The following account is about an unusual wildland/urban interface (W/UI) fire incident that occurred on Monday, Aug. 13, 2001, at approximately 2:25 P.M. along a stretch of Texas Highway 71 between Bastrop and Smithville (Heart of The Pines), Texas. The "fire weather" was: temperature 104 degrees...
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Many of the firefighters went to aid their fallen comrades. Resources were pouring in and instinctively went to work with structure protection. Chief Mike Norman arrived and became the IC, sized-up the situation and reestablished order to the scene.
Regional Fire Coordinator Rich Gray, Texas Forest Service: What made this W/UI fire so significant was not its relatively small size, but the enormous complexity of the incident. The fire was exhibiting significant fire behavior with torching of trees and short-duration runs through the crowns of 70-foot-high pine timber. There were multiple homes immediately threatened and a total of 43 homes within the 50-acre subdivision. In the air were two Black Hawk helicopters, performing fire suppression ops, two medical helicopters tending to the injured and at least one news media chopper hovering around. A major four-lane highway was shut down and then we had the accident scene controlled by the Bastrop County Sheriff's Department and the Texas DPS.
As one of the critically injured firefighters, I would like to reflect on some facts and thoughts. First and foremost, I cannot say enough about how important a strong cross-training program and a cooperative multi-agency training partnership are. The outcome of this incident would not have been the same without these programs in place. Even with fellow firefighters injured and down, all responders stayed focused and completed all tasks assigned against enormous odds. This type of incident is testimony to their professionalism and dedication to the people they serve. All components of EMS and law enforcement gathered together and ran a smooth and efficient operation.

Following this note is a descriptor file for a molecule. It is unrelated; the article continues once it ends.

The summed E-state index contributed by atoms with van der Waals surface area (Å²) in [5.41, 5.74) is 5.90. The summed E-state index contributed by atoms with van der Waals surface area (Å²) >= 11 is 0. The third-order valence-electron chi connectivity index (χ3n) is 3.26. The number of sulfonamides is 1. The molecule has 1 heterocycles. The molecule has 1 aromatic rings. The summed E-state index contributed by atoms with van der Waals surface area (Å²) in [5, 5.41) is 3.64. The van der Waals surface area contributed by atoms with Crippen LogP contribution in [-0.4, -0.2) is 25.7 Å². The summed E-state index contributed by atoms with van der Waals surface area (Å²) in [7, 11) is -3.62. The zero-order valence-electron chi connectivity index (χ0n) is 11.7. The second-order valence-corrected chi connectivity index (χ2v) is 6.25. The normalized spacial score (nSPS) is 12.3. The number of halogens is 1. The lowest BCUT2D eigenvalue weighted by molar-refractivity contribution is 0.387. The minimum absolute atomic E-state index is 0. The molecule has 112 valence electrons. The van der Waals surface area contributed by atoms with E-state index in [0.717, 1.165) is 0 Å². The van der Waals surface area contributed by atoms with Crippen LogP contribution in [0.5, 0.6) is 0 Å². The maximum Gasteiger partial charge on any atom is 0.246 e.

My final thought is SAFETY. Fireground safety is of the utmost importance. This incident brings to light the many dangers not only faced in fighting wildland fires, but there are heightened dangers at wildland/ urban interface fires.
My brother and sister firefighters, EMS and law enforcement personnel pulled together to get us through our injuries. They were steadfast in their duties and excelled in the face of huge odds. My sincerest thanks to all of them.
Mike Fisher, past fire chief, emergency management director, City of Bastrop: At its height, this remarkable incident was attended by state and local agencies, volunteer firefighters and the Texas Forest Service, performing as a single, professional unit, solidified by emotion, compassion and an extraordinary concern for public safety.
For those tending the injured, compassion and dedication prevailed; for those sent to fire-line duty, courage and aggression came as a natural behavior. For all, it was as if skill overcame anger and accomplishment would be the requirement of the day. In the end, injuries were manageable; the fire damage was comparatively small (15 acres burned, a few scorched spots on some structures), the performance of the responders was exceptional.
An event that should have taken lives and destroyed property did not. To those of faith, miracles can and do occur. It follows then that if this is indeed miraculous, God certainly enlisted the assistance from men and women that were attired in yellow Nomex clothing on Monday, Aug. 13, 2001, on Texas State Highway 71.
I am proud to say I personally know these heroic, compassionate and highly skilled men and women emergency responders. During the past three years, I have worked, trained, taught, laughed with and enjoyed their camaraderie in Bastrop. I am truly thankful that TFS Regional Fire Coordinator Rich Gray and BFD District Fire Chief James Bennett are alive, fully recovered and back doing the jobs they love so much. This W/UI fire incident that you've just read about was truly a "Miracle on Texas Highway 71." My personal thanks and appreciation to all of those who worked so hard supplying me with the information and pictures that made it possible to produce this story.
Robert M. Winston, a Firehouse® contributing editor, recently retired as a district fire chief in the Boston Fire Department with 32 years of structural and wildland fire experience. He is a Red Carded qualified Structure Protection Specialist and instructor for wildland/urban interface fire protection. Winston holds a degree in fire science and is a member of the National Fire Academy Alumni Association.